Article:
|Westhead, Elizabeth - USDA|
|Pizarro, Carolina - USDA|
|Wilkie, Ann - UNIV. OF FLORIDA|
Submitted to: Journal of Phycology
Publication Type: Peer Reviewed Journal
Publication Acceptance Date: July 13, 2003
Publication Date: December 16, 2003
Citation: WESTHEAD, E.K., PIZARRO, C.X., MULBRY III, W.W., WILKIE, A.C. PRODUCTION AND NUTRIENT REMOVAL BY PERIPHYTON GROWN UNDER DIFFERENT LOADING RATES OF ANAEROBICALLY DIGESTED DAIRY MANURE.. JOURNAL OF PHYCOLOGY. 2003. Interpretive Summary: Conservation and reuse of nitrogen (N) and phosphorus (P) from animal manure is increasingly important as producers try to minimize transport of these nutrients off-farm. An alternative to land spreading is to grow crops of algae on the N and P present in the manure. The general goals of our research are to assess one algal production technology, termed algal turf scrubbers (ATS) to recover nutrients from animal manures. The objective of this study was to assess algal growth, nutrient removal, and nitrification using higher light intensities and manure loading rates than in the previous experiments. As daily loading rates increased from 0.8 to 3.6 grams of total nitrogen per day, algal production increased from 7.6 to 16.2 grams dry weight per day, and algal N and P content increased from 4 to 7% and 1 to 1.5%, respectively. In the best case, algal biomass grown on dairy manure had a crude protein content of about 44%. At a dry matter yield of 16 g/ sq.meter-day, this is equivalent to annual uptake rates of 4090 and 876 kg/ ha-year for N and P, respectively. Compared to the N and P uptake of a conventional corn/rye rotation, an algal scrubber system operating 8 months of the year would require only about 13% of the land area to utilize the equivalent dairy manure N and P.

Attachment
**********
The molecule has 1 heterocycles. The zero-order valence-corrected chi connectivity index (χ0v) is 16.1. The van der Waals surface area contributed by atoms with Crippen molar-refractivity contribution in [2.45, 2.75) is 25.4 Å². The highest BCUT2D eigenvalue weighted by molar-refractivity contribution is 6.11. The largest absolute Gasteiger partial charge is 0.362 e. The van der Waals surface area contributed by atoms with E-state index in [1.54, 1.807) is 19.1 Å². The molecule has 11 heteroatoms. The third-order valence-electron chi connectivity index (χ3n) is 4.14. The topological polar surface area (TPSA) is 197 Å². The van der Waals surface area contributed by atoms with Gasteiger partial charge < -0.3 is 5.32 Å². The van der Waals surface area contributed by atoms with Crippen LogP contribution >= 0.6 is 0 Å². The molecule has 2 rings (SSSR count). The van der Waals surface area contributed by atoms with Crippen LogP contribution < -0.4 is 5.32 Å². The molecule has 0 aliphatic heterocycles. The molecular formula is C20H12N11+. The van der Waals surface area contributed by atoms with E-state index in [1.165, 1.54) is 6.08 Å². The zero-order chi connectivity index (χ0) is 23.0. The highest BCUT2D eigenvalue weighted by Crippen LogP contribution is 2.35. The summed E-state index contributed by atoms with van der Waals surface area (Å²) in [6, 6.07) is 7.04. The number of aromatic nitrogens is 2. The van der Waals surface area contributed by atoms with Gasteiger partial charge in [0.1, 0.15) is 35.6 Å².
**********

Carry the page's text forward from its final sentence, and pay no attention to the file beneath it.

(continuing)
Technical Abstract: Growing algae to scrub nutrients from manure presents an alternative to the current practice of land application and provides utilizable algal biomass as an end product. Previous studies in our laboratory on manure from two different dairy farms showed that removal by periphyton grown on ATS (algal turf scrubber) units accounted for 33-42% of input TN (total nitrogen) and 58-100% of TP (total phosphorus). However, high nitrification rates led to high nitrate levels in treated effluent of the digested manures. Algal production was about 5 g per sq. meter per day. The objective of this study was to assess algal growth, nutrient removal, and nitrification using higher light intensities and manure loading rates than in the previous experiments. ATS units, with periphyton mainly composed of green algal species, were grown under two light regimes (270 and 390 umol photons per sq. meter per sec) and manure loading rates ranging from 0.8 to 4.9 g TN and 0.13 to 0.77 g TP per sq. meter per day. Algal production, removal of N and P from effluent, and nutrient recovery in algal biomass were studied. Filamentous cyanobacteria (Oscillatoria spp.) and diatoms (Navicula, Nitzschia and Cyclotella sp.) partially replaced the filamentous green algae at relatively high manure loading rates, and more prominently under low incident light. Mean algal production increased with loading rate and irradiance from 7.6 (± 2.71) to 19.1 (± 2.73) g DW per sq. meter per day. N and P content of algal biomass generally increased with loading rate and ranged from 2.9-7.3% and 0.5-1.3% (by weight), respectively. Carbon content remained relatively constant at all loading rates (42-47%). The maximum removal rates of N and P per unit algal biomass (mg per g per sq. meter per day DW) were 70 and 13, respectively. Recovery of nutrients in harvested algal biomass accounted for up to 31-52% for N and 30-59% for P. P-removal appeared to be uncoupled with removal of N at higher loading rates, suggesting algal potential for accumulation of P may have already been saturated. Comparing results with previous studies in this laboratory, it appears that higher irradiance level enhancing algal growth was the overriding factor in controlling nitrification in the ATS units.